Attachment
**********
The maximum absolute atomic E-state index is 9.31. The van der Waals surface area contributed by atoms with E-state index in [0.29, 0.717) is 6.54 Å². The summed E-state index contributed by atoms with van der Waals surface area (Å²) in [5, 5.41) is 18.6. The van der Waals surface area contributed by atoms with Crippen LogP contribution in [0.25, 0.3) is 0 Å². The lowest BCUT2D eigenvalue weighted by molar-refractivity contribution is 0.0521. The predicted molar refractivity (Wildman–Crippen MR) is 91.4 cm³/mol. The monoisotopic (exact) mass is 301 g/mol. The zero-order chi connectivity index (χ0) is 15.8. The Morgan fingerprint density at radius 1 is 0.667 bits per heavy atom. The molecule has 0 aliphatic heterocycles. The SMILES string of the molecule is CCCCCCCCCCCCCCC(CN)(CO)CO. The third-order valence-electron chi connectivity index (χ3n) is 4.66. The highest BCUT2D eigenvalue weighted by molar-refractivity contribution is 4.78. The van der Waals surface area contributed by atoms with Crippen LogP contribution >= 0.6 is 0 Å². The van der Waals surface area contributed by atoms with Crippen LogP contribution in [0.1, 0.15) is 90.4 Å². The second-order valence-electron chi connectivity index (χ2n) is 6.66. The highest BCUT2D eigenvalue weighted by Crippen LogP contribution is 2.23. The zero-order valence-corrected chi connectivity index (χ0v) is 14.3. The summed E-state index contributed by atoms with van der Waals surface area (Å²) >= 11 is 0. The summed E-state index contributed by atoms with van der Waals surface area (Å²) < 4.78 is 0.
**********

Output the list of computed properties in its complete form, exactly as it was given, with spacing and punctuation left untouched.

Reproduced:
The maximum absolute atomic E-state index is 9.31. The van der Waals surface area contributed by atoms with E-state index in [0.29, 0.717) is 6.54 Å². The summed E-state index contributed by atoms with van der Waals surface area (Å²) in [5, 5.41) is 18.6. The van der Waals surface area contributed by atoms with Crippen LogP contribution in [0.25, 0.3) is 0 Å². The lowest BCUT2D eigenvalue weighted by molar-refractivity contribution is 0.0521. The predicted molar refractivity (Wildman–Crippen MR) is 91.4 cm³/mol. The monoisotopic (exact) mass is 301 g/mol. The zero-order chi connectivity index (χ0) is 15.8. The Morgan fingerprint density at radius 1 is 0.667 bits per heavy atom. The molecule has 0 aliphatic heterocycles. The SMILES string of the molecule is CCCCCCCCCCCCCCC(CN)(CO)CO. The third-order valence-electron chi connectivity index (χ3n) is 4.66. The highest BCUT2D eigenvalue weighted by molar-refractivity contribution is 4.78. The van der Waals surface area contributed by atoms with Crippen LogP contribution >= 0.6 is 0 Å². The van der Waals surface area contributed by atoms with Crippen LogP contribution in [0.1, 0.15) is 90.4 Å². The second-order valence-electron chi connectivity index (χ2n) is 6.66. The highest BCUT2D eigenvalue weighted by Crippen LogP contribution is 2.23. The zero-order valence-corrected chi connectivity index (χ0v) is 14.3. The summed E-state index contributed by atoms with van der Waals surface area (Å²) >= 11 is 0. The summed E-state index contributed by atoms with van der Waals surface area (Å²) < 4.78 is 0.